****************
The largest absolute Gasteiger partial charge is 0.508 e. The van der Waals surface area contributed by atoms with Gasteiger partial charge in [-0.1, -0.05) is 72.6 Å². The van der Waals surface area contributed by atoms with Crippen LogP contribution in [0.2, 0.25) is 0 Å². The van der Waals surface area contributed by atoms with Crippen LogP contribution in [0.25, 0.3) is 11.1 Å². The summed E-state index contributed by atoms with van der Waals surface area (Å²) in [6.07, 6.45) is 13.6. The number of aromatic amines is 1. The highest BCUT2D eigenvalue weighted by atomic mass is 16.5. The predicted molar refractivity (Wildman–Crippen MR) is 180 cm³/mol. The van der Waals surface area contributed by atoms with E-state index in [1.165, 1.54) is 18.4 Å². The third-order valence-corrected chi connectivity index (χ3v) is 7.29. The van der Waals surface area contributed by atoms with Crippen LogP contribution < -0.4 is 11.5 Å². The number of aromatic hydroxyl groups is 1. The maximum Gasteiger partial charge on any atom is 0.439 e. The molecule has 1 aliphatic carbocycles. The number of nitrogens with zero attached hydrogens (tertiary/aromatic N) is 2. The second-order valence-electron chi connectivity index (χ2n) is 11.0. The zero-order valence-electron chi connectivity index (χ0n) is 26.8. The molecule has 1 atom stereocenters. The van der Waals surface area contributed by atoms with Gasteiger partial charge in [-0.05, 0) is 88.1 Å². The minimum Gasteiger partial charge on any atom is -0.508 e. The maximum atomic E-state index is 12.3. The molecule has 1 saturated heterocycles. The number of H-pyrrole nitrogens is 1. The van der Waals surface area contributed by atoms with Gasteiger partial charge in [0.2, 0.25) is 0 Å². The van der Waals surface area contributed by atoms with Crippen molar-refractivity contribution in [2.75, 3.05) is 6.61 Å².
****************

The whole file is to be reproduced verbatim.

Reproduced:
The largest absolute Gasteiger partial charge is 0.508 e. The van der Waals surface area contributed by atoms with Gasteiger partial charge in [-0.1, -0.05) is 72.6 Å². The van der Waals surface area contributed by atoms with Crippen LogP contribution in [0.2, 0.25) is 0 Å². The van der Waals surface area contributed by atoms with Crippen LogP contribution in [0.25, 0.3) is 11.1 Å². The summed E-state index contributed by atoms with van der Waals surface area (Å²) in [6.07, 6.45) is 13.6. The number of aromatic amines is 1. The highest BCUT2D eigenvalue weighted by atomic mass is 16.5. The predicted molar refractivity (Wildman–Crippen MR) is 180 cm³/mol. The van der Waals surface area contributed by atoms with E-state index in [1.165, 1.54) is 18.4 Å². The third-order valence-corrected chi connectivity index (χ3v) is 7.29. The van der Waals surface area contributed by atoms with Crippen LogP contribution < -0.4 is 11.5 Å². The number of aromatic hydroxyl groups is 1. The maximum Gasteiger partial charge on any atom is 0.439 e. The molecule has 1 aliphatic carbocycles. The number of nitrogens with zero attached hydrogens (tertiary/aromatic N) is 2. The second-order valence-electron chi connectivity index (χ2n) is 11.0. The zero-order valence-electron chi connectivity index (χ0n) is 26.8. The molecule has 1 atom stereocenters. The van der Waals surface area contributed by atoms with Gasteiger partial charge in [-0.05, 0) is 88.1 Å². The minimum Gasteiger partial charge on any atom is -0.508 e. The maximum atomic E-state index is 12.3. The molecule has 1 saturated heterocycles. The number of H-pyrrole nitrogens is 1. The van der Waals surface area contributed by atoms with Gasteiger partial charge in [0.2, 0.25) is 0 Å². The van der Waals surface area contributed by atoms with Crippen molar-refractivity contribution in [2.75, 3.05) is 6.61 Å².